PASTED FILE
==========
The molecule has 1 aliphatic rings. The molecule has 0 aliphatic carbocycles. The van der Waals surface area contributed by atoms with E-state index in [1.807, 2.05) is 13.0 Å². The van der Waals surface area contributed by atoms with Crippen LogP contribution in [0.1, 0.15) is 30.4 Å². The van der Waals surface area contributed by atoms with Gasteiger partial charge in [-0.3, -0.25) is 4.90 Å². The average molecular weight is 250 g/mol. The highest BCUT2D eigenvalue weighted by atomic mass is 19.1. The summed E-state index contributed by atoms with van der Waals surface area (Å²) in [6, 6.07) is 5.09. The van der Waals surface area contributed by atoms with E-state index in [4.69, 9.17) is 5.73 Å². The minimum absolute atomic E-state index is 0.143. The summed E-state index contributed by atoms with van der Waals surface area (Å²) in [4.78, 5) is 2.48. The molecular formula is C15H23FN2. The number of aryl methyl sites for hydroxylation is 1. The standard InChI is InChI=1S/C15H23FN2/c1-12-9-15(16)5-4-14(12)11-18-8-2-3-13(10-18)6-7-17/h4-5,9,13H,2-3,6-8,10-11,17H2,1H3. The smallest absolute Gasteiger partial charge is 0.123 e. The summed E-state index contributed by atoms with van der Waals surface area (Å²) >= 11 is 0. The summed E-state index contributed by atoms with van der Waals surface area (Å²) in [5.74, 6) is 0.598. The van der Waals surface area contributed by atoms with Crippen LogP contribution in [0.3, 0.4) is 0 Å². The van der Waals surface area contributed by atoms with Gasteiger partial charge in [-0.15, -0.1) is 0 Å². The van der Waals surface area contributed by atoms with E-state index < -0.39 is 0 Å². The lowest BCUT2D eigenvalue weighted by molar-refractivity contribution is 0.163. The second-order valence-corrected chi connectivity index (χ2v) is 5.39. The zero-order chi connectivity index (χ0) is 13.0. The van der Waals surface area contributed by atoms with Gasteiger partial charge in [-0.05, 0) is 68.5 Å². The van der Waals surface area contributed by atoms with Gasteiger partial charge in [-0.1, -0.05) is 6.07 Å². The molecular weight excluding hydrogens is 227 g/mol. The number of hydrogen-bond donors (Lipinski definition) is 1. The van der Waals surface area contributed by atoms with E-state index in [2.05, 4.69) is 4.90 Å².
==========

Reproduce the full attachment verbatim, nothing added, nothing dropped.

The molecule has 1 aliphatic rings. The molecule has 0 aliphatic carbocycles. The van der Waals surface area contributed by atoms with E-state index in [1.807, 2.05) is 13.0 Å². The van der Waals surface area contributed by atoms with Crippen LogP contribution in [0.1, 0.15) is 30.4 Å². The van der Waals surface area contributed by atoms with Gasteiger partial charge in [-0.3, -0.25) is 4.90 Å². The average molecular weight is 250 g/mol. The highest BCUT2D eigenvalue weighted by atomic mass is 19.1. The summed E-state index contributed by atoms with van der Waals surface area (Å²) in [6, 6.07) is 5.09. The van der Waals surface area contributed by atoms with E-state index in [4.69, 9.17) is 5.73 Å². The minimum absolute atomic E-state index is 0.143. The summed E-state index contributed by atoms with van der Waals surface area (Å²) in [4.78, 5) is 2.48. The molecular formula is C15H23FN2. The number of aryl methyl sites for hydroxylation is 1. The standard InChI is InChI=1S/C15H23FN2/c1-12-9-15(16)5-4-14(12)11-18-8-2-3-13(10-18)6-7-17/h4-5,9,13H,2-3,6-8,10-11,17H2,1H3. The smallest absolute Gasteiger partial charge is 0.123 e. The summed E-state index contributed by atoms with van der Waals surface area (Å²) >= 11 is 0. The summed E-state index contributed by atoms with van der Waals surface area (Å²) in [5.74, 6) is 0.598. The van der Waals surface area contributed by atoms with Crippen LogP contribution in [0.3, 0.4) is 0 Å². The van der Waals surface area contributed by atoms with Gasteiger partial charge in [-0.15, -0.1) is 0 Å². The van der Waals surface area contributed by atoms with E-state index < -0.39 is 0 Å². The lowest BCUT2D eigenvalue weighted by molar-refractivity contribution is 0.163. The second-order valence-corrected chi connectivity index (χ2v) is 5.39. The zero-order chi connectivity index (χ0) is 13.0. The van der Waals surface area contributed by atoms with Gasteiger partial charge in [-0.05, 0) is 68.5 Å². The van der Waals surface area contributed by atoms with Gasteiger partial charge in [-0.1, -0.05) is 6.07 Å². The molecular weight excluding hydrogens is 227 g/mol. The number of hydrogen-bond donors (Lipinski definition) is 1. The van der Waals surface area contributed by atoms with E-state index in [2.05, 4.69) is 4.90 Å².